A claim made by Foad Dabiri against WhatsApp, the popular messaging application owned by Meta, argues that the device’s microphone recorded him without permission before posting the story on social media.
WhatsApp has been using the microphone in the background, while I was asleep and since I woke up at 6AM (and that's just a part of the timeline!) What's going on? pic.twitter.com/pNIfe4VlHV
— Foad Dabiri (@foaddabiri) May 6, 2023
Dabiri tweeted this was happening while he was asleep and Elon Musk, CEO of Twitter, responded in the discussion that “WhatsApp cannot be trusted.” Dabiri shared a picture that showed the microphone being activated every two minutes between 4:20 a.m. and 6:53 a.m.
WhatsApp responded by claiming that it was a bug on Android. The company stated they had been in contact with a Twitter engineer who posted an issue with his Pixel phone and WhatsApp. They believe that this is a bug on Android that inaccurately programmed information in their Privacy Dashboard, but have since asked Google to investigate and remediate the issue.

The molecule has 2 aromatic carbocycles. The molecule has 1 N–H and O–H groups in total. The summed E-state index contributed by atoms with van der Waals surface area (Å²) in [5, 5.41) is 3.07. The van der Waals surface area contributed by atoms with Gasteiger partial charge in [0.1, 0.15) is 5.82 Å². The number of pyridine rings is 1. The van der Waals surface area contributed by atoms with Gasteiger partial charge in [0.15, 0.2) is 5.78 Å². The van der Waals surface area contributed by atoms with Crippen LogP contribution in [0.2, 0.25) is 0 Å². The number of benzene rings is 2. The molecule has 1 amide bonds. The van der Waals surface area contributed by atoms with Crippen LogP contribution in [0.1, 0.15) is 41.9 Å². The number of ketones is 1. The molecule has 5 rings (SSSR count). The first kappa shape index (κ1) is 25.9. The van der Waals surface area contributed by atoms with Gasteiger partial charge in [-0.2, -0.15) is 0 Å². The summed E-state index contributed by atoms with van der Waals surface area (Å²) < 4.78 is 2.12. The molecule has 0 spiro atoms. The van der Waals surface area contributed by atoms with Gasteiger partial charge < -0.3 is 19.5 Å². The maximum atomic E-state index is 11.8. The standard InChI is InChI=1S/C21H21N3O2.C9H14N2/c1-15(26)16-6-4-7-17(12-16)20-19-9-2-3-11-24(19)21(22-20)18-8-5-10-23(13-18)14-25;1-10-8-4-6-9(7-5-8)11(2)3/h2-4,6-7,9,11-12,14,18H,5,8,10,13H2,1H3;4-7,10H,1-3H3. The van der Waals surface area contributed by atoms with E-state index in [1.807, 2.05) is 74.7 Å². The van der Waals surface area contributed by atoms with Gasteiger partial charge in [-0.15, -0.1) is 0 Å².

This comes just months after a WhatsApp data breach that exposed the private information of some 500 million customers.
Users apparently have full control over their mic settings, but that doesn’t appear to be the case. Once granted permission, WhatsApp should only access the mic when a user is making a call or recording a voice note or video — and even then, these communications are protected by end-to-end encryption so WhatsApp shouldn’t hear them.
Despite this reassurance, many Twitter and Reddit users have claimed that they have experienced WhatsApp activating the microphone in the background. Some have even gone as far as deleting the app.
Elon Musk weighed in on the matter, stating that many Americans are unaware that WhatsApp was owned by Meta/Facebook. Musk went on to say that “WhatsApp founders left Meta/Facebook in disgust; starting a #deletefacebook campaign. What they learned about Facebook and recent changes to WhatsApp obviously disturbed them greatly.”
The breach is a major concern as over two billion people use WhatsApp globally, and the possibility of such things being compromised is extremely alarming. Given what we’ve seen in the past about efforts to control the narrative from social media, it’s not hard to believe that things can be compromised.
It’s important to be aware of the settings and permissions that are granted to these apps and to regularly check for any unusual activity. WhatsApp has stated that they are working on fixing the bug and addressing the issue, but users should remain vigilant and take precautions to protect their privacy.